August 11, 2014
From the desk of Dr. A.J. Higgins
The Saviour at Jericho
“As He was come night unto Jericho .
Jesus entered and passed through Jericho”
(Luke 18:35; 19:1).
Two Sons and Jericho:
Jericho held a very memorable place in the history of the nation of Israel. The priests bearing the ark walked around the city for seven days when its walls fell to Israel’s army. What a testimony to God’s awesome power was displayed that day. Joshua issued a curse upon the city, foretelling that the man who attempted to rebuild what God destroyed would lose two sons: one when the building began, and a second at its completion.
But the city had been rebuilt; it was built at the costs of the lives of two sons. 1 Kings 16, which paints the sad picture of the moral decline in Israel under Ahab, tells us of Hiel the Beth-elite who was determined to rebuild the city. As he laid the foundation for the city, his firstborn son died. You can almost hear him scoffing at the prophecy of Joshua (Josh 6:26): “Just a coincidence! Nothing to those old prophecies!” He blindly kept building. And when he was ready to set up the gates to complete his rebuilding project, his youngest son died. Two sons, and a blind and stubborn father – all were linked with Jericho.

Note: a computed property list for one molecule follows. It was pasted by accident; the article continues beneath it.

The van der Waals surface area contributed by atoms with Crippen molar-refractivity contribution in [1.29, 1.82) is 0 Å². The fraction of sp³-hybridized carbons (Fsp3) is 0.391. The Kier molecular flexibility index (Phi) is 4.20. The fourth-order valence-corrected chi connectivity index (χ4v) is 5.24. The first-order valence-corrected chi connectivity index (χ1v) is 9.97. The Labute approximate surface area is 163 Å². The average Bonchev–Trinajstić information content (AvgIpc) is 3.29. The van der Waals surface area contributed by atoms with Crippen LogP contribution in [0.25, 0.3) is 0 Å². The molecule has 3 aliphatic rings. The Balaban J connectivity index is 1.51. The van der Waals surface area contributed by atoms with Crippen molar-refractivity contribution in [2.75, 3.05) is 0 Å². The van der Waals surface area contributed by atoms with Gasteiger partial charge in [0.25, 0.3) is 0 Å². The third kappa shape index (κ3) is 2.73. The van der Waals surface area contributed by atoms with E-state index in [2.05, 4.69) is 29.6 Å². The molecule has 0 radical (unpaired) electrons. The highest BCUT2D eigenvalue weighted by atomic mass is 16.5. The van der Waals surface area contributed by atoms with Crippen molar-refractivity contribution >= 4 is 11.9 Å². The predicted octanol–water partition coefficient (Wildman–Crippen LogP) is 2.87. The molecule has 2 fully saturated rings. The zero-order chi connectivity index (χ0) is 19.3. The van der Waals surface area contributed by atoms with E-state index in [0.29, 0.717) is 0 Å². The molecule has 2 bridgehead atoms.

Centuries rolled their course and once again Jericho was in the news. “Two Sons” are again linked with Jericho. Yet it is entirely different in so many ways.
In Jericho, He is the Son of David (Luke18:39) and He is the Son of Man (Luke19:10). As Son of David He gave sight to a blind beggar; as Son of Man He forgave and saved a hated publican.
Son of David is His title as heir to the throne of David, Israel’s King-Messiah. It was in this character that this Son of David actually stopped to meet the need of a blind beggar. A King stood still to bring relief to a blind destitute man who could do absolutely nothing for Him. He could not enrich Him, he could not enhance Him; all he could do was to receive from Him. This King actually asked a blind man what he would like done for him. It was almost as though He were giving him a blank check to fill in, promising that all His resources were available to the very least in His kingdom. As He moved through Jericho, He left behind a man who could now see.
In Jericho itself, He was met by Zacchaeus. The story is well-known. From his perch in the sycamore tree, Zacchaeus comes down and receives the Lord Jesus. To the testimony of the saved publican, the Lord Jesus adds His words: “The Son of Man is come to seek and to save that which was lost” (Luke 19:10). This Son was not linked with the rebuilding of a wrecked and ruin city, but with a wrecked and ruined soul.
As Son of Man He is not only the prototypical Man, but the ultimate Man who will have dominion over all the earth for God (Ps 8). Yet, His interests were with a tax collector in a small village whose name was forever linked with the judgment of God. God had shown His might at Jericho in the days of Joshua. But God the Son, as Son of David and as Son of Man, showed both might and mercy when He traveled to Jericho.